There is not now nor has there ever been a right to marital privacy in the Constitution. Whether it is wise for a state legislature to ban the use of contraception is a separate issue. The problem in Griswold is that the Supreme Court injected itself into an issue that, according to the Tenth Amendment, must be left to the states. Like many cases since, the decision in Griswold was an exercise in raw judicial power. It paved the way for the Court to usurp power that properly belongs to legislatures, from abortion to gay rights to affirmative action to environmental regulation. Judges are not supposed to be policy makers, and, the rest of his testimony not withstanding, it appears that Judge Roberts at worst fails to understand this principle and at best has a flawed understanding thereof.
The Supreme Court, according to the Constitution, is supposed to decide "cases in controversy". This means that its rulings are supposed to deal with particular applications of particular laws. Whether laws themselves are constitutional is a determination that must be left to elected officials who, like judges, are sworn to support and defend the Constitution. To be sure, Congress has far exceeded its enumerated powers. This is a serious problem for which the only solution is the election of officials who appreciate the restraints placed on the legislature by the Constitution better than those currently in power do. Even so, it is ludicrous to suggest that the Supreme Court has magical powers by which it has a much better ability to understand the Constitution than do the other branches. I hope that Republican Presidents, including this one, will start to nominate men and women who have a firmer understanding and appreciation for the limits of the authority of the Supreme Court.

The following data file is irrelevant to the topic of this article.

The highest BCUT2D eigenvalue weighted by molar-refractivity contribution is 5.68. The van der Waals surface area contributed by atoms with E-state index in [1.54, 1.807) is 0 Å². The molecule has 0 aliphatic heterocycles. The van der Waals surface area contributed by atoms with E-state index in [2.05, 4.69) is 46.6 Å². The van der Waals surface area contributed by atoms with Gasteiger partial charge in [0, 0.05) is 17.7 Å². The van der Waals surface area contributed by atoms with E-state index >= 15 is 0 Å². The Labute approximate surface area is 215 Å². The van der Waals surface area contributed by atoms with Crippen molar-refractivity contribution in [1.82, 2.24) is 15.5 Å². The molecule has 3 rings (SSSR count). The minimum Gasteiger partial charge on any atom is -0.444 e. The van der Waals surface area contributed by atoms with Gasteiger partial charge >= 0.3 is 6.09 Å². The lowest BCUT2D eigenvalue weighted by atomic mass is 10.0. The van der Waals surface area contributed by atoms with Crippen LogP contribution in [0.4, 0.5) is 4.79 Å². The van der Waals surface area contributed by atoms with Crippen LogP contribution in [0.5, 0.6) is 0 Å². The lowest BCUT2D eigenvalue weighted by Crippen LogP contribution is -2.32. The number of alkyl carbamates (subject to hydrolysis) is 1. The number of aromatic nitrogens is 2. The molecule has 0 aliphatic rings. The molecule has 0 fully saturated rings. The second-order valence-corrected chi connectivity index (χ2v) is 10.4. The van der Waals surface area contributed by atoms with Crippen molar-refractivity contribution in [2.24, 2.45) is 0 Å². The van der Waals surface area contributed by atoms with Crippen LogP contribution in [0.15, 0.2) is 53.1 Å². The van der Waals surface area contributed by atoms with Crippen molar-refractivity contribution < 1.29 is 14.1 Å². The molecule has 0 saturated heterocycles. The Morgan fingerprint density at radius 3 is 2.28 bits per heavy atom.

KOHL: All right. Judge, do you believe that reasonable people can disagree on Roe v. Wade? Regardless of what you think of the decision, do you believe that there is an intellectually honest approach on the other side that is worth respecting?
ROBERTS: I certainly agree that reasonable people can disagree about that decision. Yes.